Opened in April 2021, the Panasonic Creative Museum AkeruE is a new “creative museum” that combines elements of a science museum that nurture the intellect with those of an art museum that nurture the senses.
Understanding the importance of giving an identity to a museum that no one had seen before, Loftwork’s LAYOUT Unit, which produced the facility, decided to hire a graphic designer, Tomohiro Okazaki, to use visual design – from the logo to the signs and tools used in the facility – to inspire a sense of wonder in children and enhance the experience of AkeruE.
To create graphics that would inspire a sense of wonder in children, Loftwork chose to work with Tomohoiro Okazaki, the founder of SWIMMING design studio, due to his experience designing works for children, including “Design Ah!”, a design-themed program broadcast on NHK Educational Television aimed at nurturing children’s design perspectives and sensibilities.
Okazaki said he was drawn to the project based on its approach of STEAM Education, which integrates the arts with STEM, allowing children to be exposed to natural science, physics and mathematics while having fun and creating opportunities for creativity. In that sense, designing for children who will create the future is no longer just a job, but “being a human being,” he said.
For the project, he single-handedly created a variety of outputs, including the AkeruE logo and signage.
A Sense of Familiarity and the Room To Change
Okazaki wanted to create designs that had room to go beyond the types of logos that already existed in this world. As such, the logo was based on the premise that it could be constantly updated, the same way that AkeruE aims to be “constantly changing” – whether it’s the space, exhibitions or individual communication tools.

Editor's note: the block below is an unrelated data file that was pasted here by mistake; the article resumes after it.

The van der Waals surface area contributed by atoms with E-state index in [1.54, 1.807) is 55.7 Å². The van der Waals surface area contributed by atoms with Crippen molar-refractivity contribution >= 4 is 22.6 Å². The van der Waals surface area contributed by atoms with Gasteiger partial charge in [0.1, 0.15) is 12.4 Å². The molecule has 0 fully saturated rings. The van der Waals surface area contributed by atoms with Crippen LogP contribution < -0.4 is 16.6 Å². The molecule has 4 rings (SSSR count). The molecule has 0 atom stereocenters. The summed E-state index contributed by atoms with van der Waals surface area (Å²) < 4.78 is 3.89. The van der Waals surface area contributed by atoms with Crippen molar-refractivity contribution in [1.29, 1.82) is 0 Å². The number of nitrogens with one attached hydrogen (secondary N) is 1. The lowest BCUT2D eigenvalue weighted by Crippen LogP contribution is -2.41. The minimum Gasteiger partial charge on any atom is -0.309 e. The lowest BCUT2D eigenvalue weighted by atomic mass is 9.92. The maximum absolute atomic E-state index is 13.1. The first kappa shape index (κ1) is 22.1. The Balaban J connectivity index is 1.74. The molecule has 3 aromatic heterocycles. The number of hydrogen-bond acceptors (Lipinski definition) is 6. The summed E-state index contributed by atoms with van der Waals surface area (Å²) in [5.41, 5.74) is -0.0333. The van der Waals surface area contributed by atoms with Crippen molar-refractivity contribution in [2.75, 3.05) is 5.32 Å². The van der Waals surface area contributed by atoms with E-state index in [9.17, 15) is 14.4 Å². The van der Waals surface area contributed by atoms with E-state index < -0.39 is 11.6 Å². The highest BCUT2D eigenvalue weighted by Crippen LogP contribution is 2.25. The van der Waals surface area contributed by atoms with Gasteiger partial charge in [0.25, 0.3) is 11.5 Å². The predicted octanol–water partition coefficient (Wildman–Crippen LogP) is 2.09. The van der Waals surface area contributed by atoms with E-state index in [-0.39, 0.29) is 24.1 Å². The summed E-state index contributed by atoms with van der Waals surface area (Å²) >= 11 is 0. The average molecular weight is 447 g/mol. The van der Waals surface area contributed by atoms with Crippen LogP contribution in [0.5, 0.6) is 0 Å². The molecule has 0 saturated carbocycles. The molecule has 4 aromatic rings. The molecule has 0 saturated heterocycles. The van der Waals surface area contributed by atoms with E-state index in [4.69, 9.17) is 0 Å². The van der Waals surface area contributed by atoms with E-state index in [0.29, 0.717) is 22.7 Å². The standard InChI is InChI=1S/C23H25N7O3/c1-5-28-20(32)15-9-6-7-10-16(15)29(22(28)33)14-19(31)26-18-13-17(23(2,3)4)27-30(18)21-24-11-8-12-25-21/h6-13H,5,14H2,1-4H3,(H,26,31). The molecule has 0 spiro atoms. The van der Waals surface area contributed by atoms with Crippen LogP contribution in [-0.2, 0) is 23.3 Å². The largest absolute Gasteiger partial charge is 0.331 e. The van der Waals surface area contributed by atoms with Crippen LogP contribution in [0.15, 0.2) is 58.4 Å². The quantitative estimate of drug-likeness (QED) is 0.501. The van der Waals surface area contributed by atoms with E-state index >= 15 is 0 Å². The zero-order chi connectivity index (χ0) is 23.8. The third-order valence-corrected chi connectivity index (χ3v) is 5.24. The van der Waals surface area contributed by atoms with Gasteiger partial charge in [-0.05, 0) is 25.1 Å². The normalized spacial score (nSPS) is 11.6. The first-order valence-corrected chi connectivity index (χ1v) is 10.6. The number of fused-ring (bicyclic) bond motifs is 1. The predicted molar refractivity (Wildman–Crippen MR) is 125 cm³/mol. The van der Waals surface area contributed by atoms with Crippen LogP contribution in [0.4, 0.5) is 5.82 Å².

The idea was to approach the logo from a sensory perspective with the goal of creating something that people could feel familiar with and want to keep changing, the same way that a block of wood that is repeatedly used gets scratched or rounded off but fits perfectly in your hand.
Design Beyond Logic, Based On Relationships
During the design process, instead of approaching it logically, Okazaki started by hand drawing a collection of patterns with just enough precision to give a feel for the design. Together with Loftwork, Okazaki came up with the idea of reconfiguring the logo for AkeruE, which, when read backwards, means “EurekA”, or “inspiration”.
After learning about how the areas and content in the facility are not built around something but rather in line with it, Okazaki was able to start thinking about the interface of AkeruE as a whole, and from there, came up with the concept of “events and principles in motion”, which then led to the final logo, inspired by images of planets, electrons and gears.
At this point, Okazaki had proposed seven ideas for AkeruE, one of them more abstract than the others – it was also the one chosen by Loftwork. For Okazaki, a designer’s job is to “bring out the best in a relationship”, rather than starting from scratch. It is also why he strongly believes that Loftwork, which has been involved with AkeruE for a much longer time than he has been a designer, was suited to make a decision based on its understanding and thus bring forward the design process.
Circles are a fundamental element in the history of design and have been used as a matter of course for a long time. The many elements of “circles” in the AkeruE space, such as the spinning table in the COSMOS area, the floating round sphere in the exhibition, as well as the space itself made of curves and round walls, are all results of Loftwork and Okazaki’s discussion on how circles can be used in various ways, and their quest to understand and study circles deeply together, even sharing nearly 100 topics among them related to round things and circles, before designing a logo that would be made up entirely of circles.